Inverted Pyramids (Drop Sets)
Inverted Pyramids are performed by selecting a weight you can do a higher number of reps with and upon failure; you drop the weight usually twenty-five (25) to fifty (50) percent and immediately perform another set to failure. This can be done in a singular drop or in multiple drops depending on your preference.
The idea here is to bring the muscle to failure several times to recruit more fibers, which results in increasing the production of by-products and lactic acid. Remember what we said earlier about the anabolic effect due to chemical reactions on the release of testosterone and growth hormone release. The major emphasis of this training technique is to maximize the stimulation of the metabolism to produce the greatest metabolic release of hormones.
This training technique was given to us by Mike Mentzer. It was developed to increase training intensity through one set of eight (8) to ten (10) reps at nearly your one rep maximum. The set is performed with a weight that is approximately ninety (90) to ninety-five (95) percent of your one rep maximum. One rep is performed at this weight, followed by a 15 to 20 second rest followed by another rep. This continues until you have performed eight (8) to ten (10) reps.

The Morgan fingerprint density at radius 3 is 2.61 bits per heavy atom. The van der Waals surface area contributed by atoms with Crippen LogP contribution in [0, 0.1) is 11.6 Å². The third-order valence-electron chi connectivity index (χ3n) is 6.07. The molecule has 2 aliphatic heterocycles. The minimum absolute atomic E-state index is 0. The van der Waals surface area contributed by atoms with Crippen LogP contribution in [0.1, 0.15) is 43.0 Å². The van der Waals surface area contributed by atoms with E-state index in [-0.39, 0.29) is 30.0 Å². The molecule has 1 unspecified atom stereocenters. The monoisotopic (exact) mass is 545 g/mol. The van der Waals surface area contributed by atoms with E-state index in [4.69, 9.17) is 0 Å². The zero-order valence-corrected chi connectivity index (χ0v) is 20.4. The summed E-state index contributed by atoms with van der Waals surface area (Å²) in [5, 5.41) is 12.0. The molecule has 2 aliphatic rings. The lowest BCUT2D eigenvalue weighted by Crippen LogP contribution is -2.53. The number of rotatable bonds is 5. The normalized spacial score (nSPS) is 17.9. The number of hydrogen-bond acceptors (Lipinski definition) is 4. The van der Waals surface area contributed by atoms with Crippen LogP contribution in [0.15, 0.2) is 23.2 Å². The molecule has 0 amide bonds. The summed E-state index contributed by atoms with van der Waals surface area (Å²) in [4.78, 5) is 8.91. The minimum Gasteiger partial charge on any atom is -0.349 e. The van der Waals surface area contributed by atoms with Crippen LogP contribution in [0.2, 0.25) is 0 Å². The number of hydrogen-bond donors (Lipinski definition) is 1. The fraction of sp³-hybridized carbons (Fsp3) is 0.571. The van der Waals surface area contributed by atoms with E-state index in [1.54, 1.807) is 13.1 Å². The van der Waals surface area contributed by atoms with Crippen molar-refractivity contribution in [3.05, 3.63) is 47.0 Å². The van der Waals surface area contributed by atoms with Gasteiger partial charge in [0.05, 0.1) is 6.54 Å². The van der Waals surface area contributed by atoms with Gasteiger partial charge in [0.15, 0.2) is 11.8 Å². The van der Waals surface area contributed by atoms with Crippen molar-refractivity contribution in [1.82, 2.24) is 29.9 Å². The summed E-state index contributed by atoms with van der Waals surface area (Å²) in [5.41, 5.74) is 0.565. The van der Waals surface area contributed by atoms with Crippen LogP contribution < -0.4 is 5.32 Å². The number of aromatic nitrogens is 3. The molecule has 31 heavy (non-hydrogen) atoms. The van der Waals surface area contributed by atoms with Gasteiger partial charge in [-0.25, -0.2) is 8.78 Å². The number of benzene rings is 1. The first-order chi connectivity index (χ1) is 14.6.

Enter the amount of weight you lifted (Lbs/Kg) and the number of reps you completed. Your One Rep Max (1 RM) will appear at the bottom left, and your various percentages of 1 RM will appear on the right side.
The really cool thing is that this is a great way to maximize the intensity for the greatest size and strength benefits all in only one set. This technique incorporates the greatest amount of muscle damage with a very high production of metabolic by-products.
This training technique incorporates several different exercises for the same body part into one set. This is a great way to increase intensity in a workout as well as shorten the duration of the workout at the same time. Sets for the particular body part are performed back to back with no rest in between sets. If you were training triceps, you might perform a set of close grip bench presses immediately followed by lying triceps extensions or triceps press-downs.